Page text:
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Mears: Johnson can make IndyCar switch “if the fire is lit”

IndyCar legend Rick Mears says that seven-time NASCAR champion Jimmie Johnson has the talent to switch motorsport disciplines if he has the motivation – and gets enough seat time.

Mears: Johnson can make IndyCar switch “if the fire is lit”

Following his test of a Formula 1 McLaren in a ride-swap with Fernando Alonso, seven-time NASCAR Cup champion Johnson commented that he would be interested in IndyCar road course races – and trying Prototype sportscars again – once his current contract with Hendrick Motorsports expires at the end of the 2020 season.

Johnson, who will be 45 by then, has cited four-time Indy 500 winner and three-time IndyCar champion Rick Mears as one of his heroes while growing up, and the open-wheel legend says he believes Johnson has the ability to make that switch.

Jimmie Johnson in the McLaren

Jimmie Johnson in the McLaren

Photo by: Steven Tee / LAT Images

Mears, who turned 67 today, told Motorsport.com: “In IndyCar there will be a lot to learn, and the fitness level required will be different from what Jimmie’s needed so far. The steering loads will be something he has to get used to because of no power steering in IndyCar, and the G loads on his neck, side to side and under braking and acceleration, will be a lot different.

“But I think he’s kept himself plenty fit for what he’s been required to do so far in his career, so if the fire is lit in him, then he will have the motivation to increase that fitness to the necessary level. He’ll dig a little deeper.

“I think there’s no doubt Jimmie has the basic talent to do IndyCar. He’s a true racer and the true racers are ones who can get in anything and go fast. But it’s a matter of trying to get him the seat time to refine his perceptions and learn how this totally unfamiliar car talks to him – what to listen for, what to feel for.

“The problem is, you only learn through experience and there’s not a lot of testing time allowed in IndyCar these days. It’s only seat time that allows a driver to start learning how to cut the tenths and the hundredths from his lap times.”

Asked if IMSA might be a better option for Johnson, who has twice finished second in the Rolex 24 Hours at Daytona, Mears said: “Sure – again, he can do it if the fitness isn’t a problem for him. The Prototypes have power steering, but they create a lot of G loads on corners with the aero they’ve got. The higher the lateral load, the quicker stuff happens.

“So he’ll have to train the brain to deal with that after some 20 years of racing stock cars. But that’s something he can do if he has the desire to do it. Like I said with IndyCar, he can do IMSA well, but how well? Will he get enough time in the car to keep improving his game so that he feels that progress which you need to feel in order to feed the desire? That’s important, especially in his mid-40s.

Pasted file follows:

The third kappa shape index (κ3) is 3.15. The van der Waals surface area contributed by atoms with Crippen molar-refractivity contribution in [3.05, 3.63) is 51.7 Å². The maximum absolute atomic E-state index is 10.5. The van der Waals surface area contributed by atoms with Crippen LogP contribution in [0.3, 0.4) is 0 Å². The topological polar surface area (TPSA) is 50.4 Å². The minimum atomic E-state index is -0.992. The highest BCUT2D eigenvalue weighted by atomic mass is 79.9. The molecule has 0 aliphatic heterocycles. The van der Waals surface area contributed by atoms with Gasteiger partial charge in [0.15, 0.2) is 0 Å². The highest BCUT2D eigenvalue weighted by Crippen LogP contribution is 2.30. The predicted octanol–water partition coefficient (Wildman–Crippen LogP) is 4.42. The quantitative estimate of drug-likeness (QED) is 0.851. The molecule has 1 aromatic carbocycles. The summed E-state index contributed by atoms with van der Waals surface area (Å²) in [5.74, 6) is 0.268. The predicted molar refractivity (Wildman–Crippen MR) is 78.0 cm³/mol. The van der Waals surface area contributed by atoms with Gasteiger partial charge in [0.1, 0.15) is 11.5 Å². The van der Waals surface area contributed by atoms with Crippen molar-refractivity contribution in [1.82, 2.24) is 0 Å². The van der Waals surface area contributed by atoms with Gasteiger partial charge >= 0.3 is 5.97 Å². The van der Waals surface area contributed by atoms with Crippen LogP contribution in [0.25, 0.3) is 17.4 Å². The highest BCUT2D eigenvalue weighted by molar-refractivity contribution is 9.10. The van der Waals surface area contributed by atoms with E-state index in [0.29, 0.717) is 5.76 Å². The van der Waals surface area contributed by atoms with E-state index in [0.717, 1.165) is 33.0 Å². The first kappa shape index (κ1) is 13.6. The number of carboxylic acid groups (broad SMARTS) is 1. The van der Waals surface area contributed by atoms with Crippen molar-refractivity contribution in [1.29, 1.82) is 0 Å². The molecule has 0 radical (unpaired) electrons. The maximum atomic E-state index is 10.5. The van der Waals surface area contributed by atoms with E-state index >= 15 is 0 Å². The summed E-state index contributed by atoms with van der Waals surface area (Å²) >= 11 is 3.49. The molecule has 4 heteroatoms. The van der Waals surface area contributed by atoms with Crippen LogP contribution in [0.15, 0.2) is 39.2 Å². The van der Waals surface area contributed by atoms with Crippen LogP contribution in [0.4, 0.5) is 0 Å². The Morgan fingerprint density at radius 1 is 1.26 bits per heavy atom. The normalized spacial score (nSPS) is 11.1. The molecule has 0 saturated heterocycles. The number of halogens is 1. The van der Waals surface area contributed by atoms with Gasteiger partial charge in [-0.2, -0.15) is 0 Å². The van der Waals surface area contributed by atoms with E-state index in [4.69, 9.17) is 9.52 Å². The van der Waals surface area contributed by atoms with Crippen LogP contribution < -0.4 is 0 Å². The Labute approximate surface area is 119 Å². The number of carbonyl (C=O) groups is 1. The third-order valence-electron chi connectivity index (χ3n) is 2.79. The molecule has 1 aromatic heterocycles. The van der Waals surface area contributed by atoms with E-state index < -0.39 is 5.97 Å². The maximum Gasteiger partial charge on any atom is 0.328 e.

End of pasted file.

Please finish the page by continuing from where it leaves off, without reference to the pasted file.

“In my case I was… what, 41 when I retired? And it’s because I felt that desire was going, so I knew the rest of the things I needed to be successful would follow out the door soon after! That’s the way things go, right? But a totally fresh challenge might be exactly what Jimmie wants by then and that will keep his motivation high.”

Mears also paid tribute to Johnson, saying that despite a record-equaling seven Cup championships [shared with Richard Petty and Dale Earnhardt Sr.] and 83 race wins [sixth in the all-time winner list], his skills remained underappreciated.

“Even when Jimmie was winning all those championships, I never felt he got the credit he was due,” said Mears. “I used to watch him and saw he could run a car as loose as any of those guys. His hands were constantly working and that was one of the reasons why he was quick and won a lot of races.

“He was also a real thinker, stayed calm under pressure, did everything right, and not a whole lot wrong.

“People say he was in the right team, the right place at the right time, but did they ever stop to think that Jimmie himself was also responsible for helping to make that team and that car the right place to be?

“When there’s not much telemetry and data allowed for a car, which is the case in NASCAR, the crew chief is relying a lot on driver feedback, and the driver is relying a lot on what he thinks and feels the car needs to make it better. It might be something that needs to be done in the pits, it may be something he needs to do differently out on track.

“Whatever it was, Jimmie seemed to have a way of finding the answers which is why he won all those races against some really strong opposition.

“And that’s why I’m saying that if he does decide to change to IndyCar or sportscars, then if he gets enough seat time and has enough motivation, he can make it work.”

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About this article

Series IndyCar , NASCAR , NASCAR Cup
Drivers Jimmie Johnson , Rick Mears
Author David Malsher-Lopez
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